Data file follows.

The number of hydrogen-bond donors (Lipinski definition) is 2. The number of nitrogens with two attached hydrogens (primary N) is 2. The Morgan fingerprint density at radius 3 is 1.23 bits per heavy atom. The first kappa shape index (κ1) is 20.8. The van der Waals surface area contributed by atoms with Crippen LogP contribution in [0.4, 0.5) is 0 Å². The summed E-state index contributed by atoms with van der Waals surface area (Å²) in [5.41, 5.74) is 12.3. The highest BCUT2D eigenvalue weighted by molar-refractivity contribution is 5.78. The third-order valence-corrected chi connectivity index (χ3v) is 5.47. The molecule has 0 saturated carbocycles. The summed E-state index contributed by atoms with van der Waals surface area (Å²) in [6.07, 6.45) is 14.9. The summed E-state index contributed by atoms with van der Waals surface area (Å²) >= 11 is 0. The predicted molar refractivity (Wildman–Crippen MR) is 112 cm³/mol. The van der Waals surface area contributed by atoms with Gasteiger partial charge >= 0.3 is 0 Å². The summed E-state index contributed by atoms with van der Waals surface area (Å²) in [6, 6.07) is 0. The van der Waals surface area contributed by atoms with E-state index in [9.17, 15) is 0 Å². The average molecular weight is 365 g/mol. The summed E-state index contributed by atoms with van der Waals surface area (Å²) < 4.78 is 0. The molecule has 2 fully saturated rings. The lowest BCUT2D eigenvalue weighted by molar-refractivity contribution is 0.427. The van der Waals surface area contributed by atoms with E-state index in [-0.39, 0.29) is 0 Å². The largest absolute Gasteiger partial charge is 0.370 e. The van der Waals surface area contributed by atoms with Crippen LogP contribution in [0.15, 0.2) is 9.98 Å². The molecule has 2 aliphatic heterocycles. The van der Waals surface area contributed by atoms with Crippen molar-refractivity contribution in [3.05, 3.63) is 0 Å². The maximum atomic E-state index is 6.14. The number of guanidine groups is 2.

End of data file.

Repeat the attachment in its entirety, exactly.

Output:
The number of hydrogen-bond donors (Lipinski definition) is 2. The number of nitrogens with two attached hydrogens (primary N) is 2. The Morgan fingerprint density at radius 3 is 1.23 bits per heavy atom. The first kappa shape index (κ1) is 20.8. The van der Waals surface area contributed by atoms with Crippen LogP contribution in [0.4, 0.5) is 0 Å². The summed E-state index contributed by atoms with van der Waals surface area (Å²) in [5.41, 5.74) is 12.3. The highest BCUT2D eigenvalue weighted by molar-refractivity contribution is 5.78. The third-order valence-corrected chi connectivity index (χ3v) is 5.47. The molecule has 0 saturated carbocycles. The summed E-state index contributed by atoms with van der Waals surface area (Å²) in [6.07, 6.45) is 14.9. The summed E-state index contributed by atoms with van der Waals surface area (Å²) >= 11 is 0. The predicted molar refractivity (Wildman–Crippen MR) is 112 cm³/mol. The van der Waals surface area contributed by atoms with Gasteiger partial charge >= 0.3 is 0 Å². The summed E-state index contributed by atoms with van der Waals surface area (Å²) in [6, 6.07) is 0. The van der Waals surface area contributed by atoms with E-state index in [9.17, 15) is 0 Å². The average molecular weight is 365 g/mol. The summed E-state index contributed by atoms with van der Waals surface area (Å²) < 4.78 is 0. The molecule has 2 fully saturated rings. The lowest BCUT2D eigenvalue weighted by molar-refractivity contribution is 0.427. The van der Waals surface area contributed by atoms with E-state index in [-0.39, 0.29) is 0 Å². The largest absolute Gasteiger partial charge is 0.370 e. The van der Waals surface area contributed by atoms with Crippen LogP contribution in [0.15, 0.2) is 9.98 Å². The molecule has 2 aliphatic heterocycles. The van der Waals surface area contributed by atoms with Crippen molar-refractivity contribution in [3.05, 3.63) is 0 Å². The maximum atomic E-state index is 6.14. The number of guanidine groups is 2.